Akrokorinthos, Corinth

4.7
#1 of 17 in Historic Sites in Corinthia Region
Acrocorinth, "Upper Corinth", the acropolis of ancient Corinth, is a monolithic rock overseeing the ancient city of Corinth, Greece. "It is the most impressive of the acropoleis of mainland Greece," in the estimation of George Forrest. Acrocorinth was continuously occupied from archaic times to the early 19th century. The city's archaic acropolis, already an easily defensible position due to its geomorphology, was further heavily fortified during the Byzantine Empire as it became the seat of the strategos of the thema of Hellas and later of the Peloponnese. It was defended against the Crusaders for three years by Leo Sgouros.Afterwards it became a fortress of the Frankish Principality of Achaea, the Venetians and the Ottoman Turks. With its secure water supply, Acrocorinth's fortress was used as the last line of defense in southern Greece because it commanded the Isthmus of Corinth, repelling foes from entry into the Peloponnese peninsula. Three circuit walls formed the man-made defense of the hill. The highest peak on the site was home to a temple to Aphrodite which was converted to a church, and then became a mosque. The American School's Corinth Excavations began excavations on it in 1929. Currently, Acrocorinth is one of the most important medieval castle sites of Greece.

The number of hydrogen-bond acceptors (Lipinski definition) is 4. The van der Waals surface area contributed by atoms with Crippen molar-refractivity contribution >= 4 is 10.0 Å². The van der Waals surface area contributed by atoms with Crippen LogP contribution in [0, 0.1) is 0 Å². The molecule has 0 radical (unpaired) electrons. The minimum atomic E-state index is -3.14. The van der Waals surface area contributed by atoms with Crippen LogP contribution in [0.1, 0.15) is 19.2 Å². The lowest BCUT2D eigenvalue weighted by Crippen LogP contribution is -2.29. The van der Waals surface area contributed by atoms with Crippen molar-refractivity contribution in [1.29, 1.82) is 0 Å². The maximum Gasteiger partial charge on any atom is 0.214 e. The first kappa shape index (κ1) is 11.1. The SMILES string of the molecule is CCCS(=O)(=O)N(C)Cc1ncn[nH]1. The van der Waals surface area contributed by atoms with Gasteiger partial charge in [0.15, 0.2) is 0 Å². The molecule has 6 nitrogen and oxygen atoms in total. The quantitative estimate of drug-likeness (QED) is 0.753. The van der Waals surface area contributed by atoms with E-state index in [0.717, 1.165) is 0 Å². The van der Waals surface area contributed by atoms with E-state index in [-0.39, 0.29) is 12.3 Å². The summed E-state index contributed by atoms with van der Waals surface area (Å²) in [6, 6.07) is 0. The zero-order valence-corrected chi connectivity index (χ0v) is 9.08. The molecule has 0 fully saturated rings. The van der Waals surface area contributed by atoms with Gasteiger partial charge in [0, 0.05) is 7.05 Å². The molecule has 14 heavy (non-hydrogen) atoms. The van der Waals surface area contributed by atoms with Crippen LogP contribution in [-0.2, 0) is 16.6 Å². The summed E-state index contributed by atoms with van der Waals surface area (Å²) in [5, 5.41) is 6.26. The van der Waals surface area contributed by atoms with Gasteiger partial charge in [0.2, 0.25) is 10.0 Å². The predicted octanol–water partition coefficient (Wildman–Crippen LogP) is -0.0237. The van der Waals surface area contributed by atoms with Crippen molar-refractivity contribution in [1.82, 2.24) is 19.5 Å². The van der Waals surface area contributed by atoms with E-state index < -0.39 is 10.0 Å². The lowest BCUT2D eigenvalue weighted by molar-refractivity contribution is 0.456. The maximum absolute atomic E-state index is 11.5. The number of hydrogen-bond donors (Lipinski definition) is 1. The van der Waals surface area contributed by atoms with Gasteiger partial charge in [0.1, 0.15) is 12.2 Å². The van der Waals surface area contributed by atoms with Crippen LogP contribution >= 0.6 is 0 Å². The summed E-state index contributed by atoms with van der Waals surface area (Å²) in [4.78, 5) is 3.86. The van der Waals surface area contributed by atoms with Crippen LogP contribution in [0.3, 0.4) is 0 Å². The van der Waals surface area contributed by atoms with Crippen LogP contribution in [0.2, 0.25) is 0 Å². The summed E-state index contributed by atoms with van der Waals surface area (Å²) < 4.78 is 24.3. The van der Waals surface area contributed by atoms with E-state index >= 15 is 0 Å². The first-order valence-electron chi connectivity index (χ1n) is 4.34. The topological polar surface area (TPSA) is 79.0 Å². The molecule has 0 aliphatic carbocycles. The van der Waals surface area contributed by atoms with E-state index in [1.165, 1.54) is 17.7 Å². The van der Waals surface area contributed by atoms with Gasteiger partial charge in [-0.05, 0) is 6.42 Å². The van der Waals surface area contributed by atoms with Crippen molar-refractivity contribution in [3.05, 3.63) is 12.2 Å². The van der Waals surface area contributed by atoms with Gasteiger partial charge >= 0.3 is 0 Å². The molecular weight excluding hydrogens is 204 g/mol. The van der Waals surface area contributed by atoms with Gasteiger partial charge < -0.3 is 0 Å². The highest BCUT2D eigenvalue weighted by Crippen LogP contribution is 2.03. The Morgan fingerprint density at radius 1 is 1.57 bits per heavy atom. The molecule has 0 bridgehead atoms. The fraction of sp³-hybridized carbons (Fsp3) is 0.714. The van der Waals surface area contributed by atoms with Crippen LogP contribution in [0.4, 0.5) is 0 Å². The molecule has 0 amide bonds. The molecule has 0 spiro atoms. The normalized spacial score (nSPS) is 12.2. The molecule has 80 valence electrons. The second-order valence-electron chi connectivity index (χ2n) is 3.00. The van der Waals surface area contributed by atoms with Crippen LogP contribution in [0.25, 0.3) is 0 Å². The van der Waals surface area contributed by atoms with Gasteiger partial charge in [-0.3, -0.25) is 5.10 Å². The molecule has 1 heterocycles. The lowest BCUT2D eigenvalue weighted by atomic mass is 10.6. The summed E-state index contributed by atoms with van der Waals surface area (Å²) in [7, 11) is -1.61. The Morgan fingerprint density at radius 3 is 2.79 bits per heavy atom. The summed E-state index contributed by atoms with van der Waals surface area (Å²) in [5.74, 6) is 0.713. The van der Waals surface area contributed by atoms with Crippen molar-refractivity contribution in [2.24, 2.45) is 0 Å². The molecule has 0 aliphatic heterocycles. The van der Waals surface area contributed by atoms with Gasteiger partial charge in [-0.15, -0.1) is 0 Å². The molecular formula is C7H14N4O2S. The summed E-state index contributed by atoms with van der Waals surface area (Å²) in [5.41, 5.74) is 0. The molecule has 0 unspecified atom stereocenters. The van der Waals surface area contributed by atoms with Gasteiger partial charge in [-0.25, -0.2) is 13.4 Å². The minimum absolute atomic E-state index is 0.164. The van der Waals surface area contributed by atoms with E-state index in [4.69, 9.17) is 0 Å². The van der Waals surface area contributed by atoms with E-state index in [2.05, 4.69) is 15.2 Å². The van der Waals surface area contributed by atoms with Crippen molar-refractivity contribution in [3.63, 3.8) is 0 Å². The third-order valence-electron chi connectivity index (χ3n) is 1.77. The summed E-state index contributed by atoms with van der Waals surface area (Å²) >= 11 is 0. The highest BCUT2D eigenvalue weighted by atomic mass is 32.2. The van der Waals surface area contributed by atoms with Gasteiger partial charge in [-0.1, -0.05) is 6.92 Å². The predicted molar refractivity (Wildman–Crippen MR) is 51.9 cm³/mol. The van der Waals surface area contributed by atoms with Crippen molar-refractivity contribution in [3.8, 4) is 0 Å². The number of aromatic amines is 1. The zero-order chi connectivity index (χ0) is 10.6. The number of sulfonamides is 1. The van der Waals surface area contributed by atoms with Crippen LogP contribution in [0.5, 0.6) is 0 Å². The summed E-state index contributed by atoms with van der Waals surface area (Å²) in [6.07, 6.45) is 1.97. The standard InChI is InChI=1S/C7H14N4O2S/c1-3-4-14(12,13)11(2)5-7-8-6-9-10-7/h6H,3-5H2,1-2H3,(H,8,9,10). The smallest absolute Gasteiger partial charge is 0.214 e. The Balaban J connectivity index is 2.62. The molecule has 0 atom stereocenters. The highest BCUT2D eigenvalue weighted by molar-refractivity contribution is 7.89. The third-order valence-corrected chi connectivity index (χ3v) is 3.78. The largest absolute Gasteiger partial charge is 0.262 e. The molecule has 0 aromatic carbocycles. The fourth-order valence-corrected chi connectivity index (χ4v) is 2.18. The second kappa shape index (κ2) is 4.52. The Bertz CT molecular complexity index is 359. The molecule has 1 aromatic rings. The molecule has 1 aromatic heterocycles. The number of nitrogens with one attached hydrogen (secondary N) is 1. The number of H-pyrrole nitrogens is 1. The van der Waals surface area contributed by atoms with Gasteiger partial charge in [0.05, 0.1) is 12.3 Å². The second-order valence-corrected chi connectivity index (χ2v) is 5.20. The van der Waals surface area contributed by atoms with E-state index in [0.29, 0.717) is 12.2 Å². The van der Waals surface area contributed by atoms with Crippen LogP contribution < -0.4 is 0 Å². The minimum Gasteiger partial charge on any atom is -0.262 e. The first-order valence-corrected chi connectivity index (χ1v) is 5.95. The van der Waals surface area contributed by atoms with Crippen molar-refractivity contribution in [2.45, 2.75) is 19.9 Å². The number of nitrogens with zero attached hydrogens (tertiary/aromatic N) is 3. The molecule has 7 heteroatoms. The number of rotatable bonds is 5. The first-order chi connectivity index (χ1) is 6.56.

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Akrokorinthos Reviews
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TripAdvisor Traveler Rating 4.5
436 reviews
Google
4.7
TripAdvisor
  • The site is not currently paid. In summer, access is closed at 4 p.m. There are no fountains or vending machines inside (there is a restaurant/bar before the entrance). Especially in summer it is very important to have a lot of water available. The hike is not easy, especially with small children. The top of the Greek city's acropolis hill has become the Byzantine, Turkish and Venetian fortified seat. The wall is still impressive. You can recognize a church (the only building still well preserved), some mosques, a tower and several traces of other buildings. The view is really beautiful and embraces the two seas united by the Strait of Corinth. On the top breathes a constant wind that in summer is refreshing.
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  • We were deterred from travelling to the site by some of the reviews telling us how hard the walking was even though it was a free attraction. So it was a real relief to discover that you can see this ...  more »
Google
  • A hard walk, taxi or easy drive to the top and the views across the Corinthian Isthmus is well worth it. Be warned, passage around the fortress is steep and extremely uneven but worth the effort
  • Amazing view of the Argolida and Plops Island a lot of olive oils trees and sea view. 2 hour walk and the best orange juices ever :)
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